Although this stage is rarely considered a problem, people tend to stumble to the next stage as their dependency grows over time. But, seeking help at this stage can make quitting very simple and easy.
How often do you go out with friends and have no recollection of the events that follow? Do you find yourself blacked out after excessive drinking?
Early-stage alcoholism is characterized by binge drinking. It is the consumption of around four drinks for women and five for men in a matter of two hours. Again, it is not how frequently you have your binging sessions; the concerning thing about this stage is how heavily you drink in a single sitting. The scientific explanation behind this consumption is that you seek the intoxicants to do their job quickly. The prompt onset of drunkenness is what you wish to enjoy.
You definitely do regret it after every binge. You promise yourself you wouldn’t drink this much again. Yet, you fail. It is best, at this stage, to seek professional help so that you can control your binges and work towards a healthier life.
Middle Alcoholic Phase
What’s on your mind right now? Is it alcohol? Are you constantly thinking of it, craving it? You’re not performing well at work, and your personal life is deteriorating?
In the middle alcoholic stage, your entire focus shifts on your drink. Everything else in your life, for example, your work/education, personal life, etc. takes the back seat. As you are constantly either hungover or craving more alcohol, you are always irritable and agitated. Your mood swings begin to harm the people around you. You start slacking at your work or school, your relationships with friends and family begin to suffer. You are usually drunk at work, mishandling your family. You don’t care if you are driving under the influence.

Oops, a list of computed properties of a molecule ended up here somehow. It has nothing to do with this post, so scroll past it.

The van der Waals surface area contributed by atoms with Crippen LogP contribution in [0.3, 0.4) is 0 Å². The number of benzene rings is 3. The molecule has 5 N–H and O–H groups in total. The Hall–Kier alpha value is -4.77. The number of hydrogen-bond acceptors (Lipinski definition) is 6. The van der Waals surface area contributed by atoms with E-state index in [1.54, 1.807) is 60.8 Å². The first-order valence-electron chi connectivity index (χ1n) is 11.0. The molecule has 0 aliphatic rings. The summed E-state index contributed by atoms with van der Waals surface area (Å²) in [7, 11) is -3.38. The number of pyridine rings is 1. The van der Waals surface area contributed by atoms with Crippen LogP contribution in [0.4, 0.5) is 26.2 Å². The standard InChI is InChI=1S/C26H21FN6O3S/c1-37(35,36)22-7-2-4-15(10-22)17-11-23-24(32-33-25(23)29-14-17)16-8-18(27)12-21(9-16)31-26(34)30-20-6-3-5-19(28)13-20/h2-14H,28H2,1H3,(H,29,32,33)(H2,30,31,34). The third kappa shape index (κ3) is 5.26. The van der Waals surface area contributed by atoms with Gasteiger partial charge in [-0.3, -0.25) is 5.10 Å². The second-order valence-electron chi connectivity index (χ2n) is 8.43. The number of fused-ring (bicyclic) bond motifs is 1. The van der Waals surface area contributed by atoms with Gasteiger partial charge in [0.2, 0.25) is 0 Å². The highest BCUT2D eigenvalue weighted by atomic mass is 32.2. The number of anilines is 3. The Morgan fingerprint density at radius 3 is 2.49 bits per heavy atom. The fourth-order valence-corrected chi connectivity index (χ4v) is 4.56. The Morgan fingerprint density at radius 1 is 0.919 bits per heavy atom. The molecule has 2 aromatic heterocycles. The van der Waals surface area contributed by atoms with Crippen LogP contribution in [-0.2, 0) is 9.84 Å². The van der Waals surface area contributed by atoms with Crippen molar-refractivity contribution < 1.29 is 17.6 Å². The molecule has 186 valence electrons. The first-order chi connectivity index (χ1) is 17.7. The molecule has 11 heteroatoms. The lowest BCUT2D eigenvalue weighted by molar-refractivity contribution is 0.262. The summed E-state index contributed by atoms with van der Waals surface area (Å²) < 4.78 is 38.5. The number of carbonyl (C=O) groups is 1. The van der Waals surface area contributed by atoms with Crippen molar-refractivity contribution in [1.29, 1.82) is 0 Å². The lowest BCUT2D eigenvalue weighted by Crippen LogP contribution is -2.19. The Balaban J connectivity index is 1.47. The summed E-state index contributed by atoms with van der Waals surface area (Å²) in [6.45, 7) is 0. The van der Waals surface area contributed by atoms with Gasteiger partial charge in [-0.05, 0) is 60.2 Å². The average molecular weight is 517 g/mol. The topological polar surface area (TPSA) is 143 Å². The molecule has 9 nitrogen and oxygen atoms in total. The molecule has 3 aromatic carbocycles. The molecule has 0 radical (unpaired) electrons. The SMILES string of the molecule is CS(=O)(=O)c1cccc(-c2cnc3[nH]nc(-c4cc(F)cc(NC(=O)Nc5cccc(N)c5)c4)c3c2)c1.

You usually find yourself justifying your drinking and behavior by coming up with excuses. But the truth is, these are all the red flags that need to be looked at straight away.
Has alcohol become an all-day affair? Do you prioritize your drink over everything?
The last stage of alcoholism is the most devastating. Your addiction has socially isolated you, your finances are troublesome, and your irritability is off the charts. The depression of being all alone and the worry your life situation brings adds more to the problem. You wish to drink all day long to avoid feeling the sadness and the pain. You do not wish to see the reality at all. Your life is in shambles, and now, so is your body. High intake of alcohol results in severe health problems like hepatitis, liver damage and cancer.
If you can relate to all the above signs, you need treatment ASAP. A rehabilitation facility can help you detox fully and encourage you to stand up on your feet again.
To be able to recognize the signs of alcoholism in yourself or someone you know is the first step to recovery. Alcoholism progresses gradually, so it does not matter if you think your drinking habit is completely under control; there is a very good chance you can end up at the last stage. With the proper help and treatment, you can change your life around. Be a better human being for yourself, your loved ones, and society.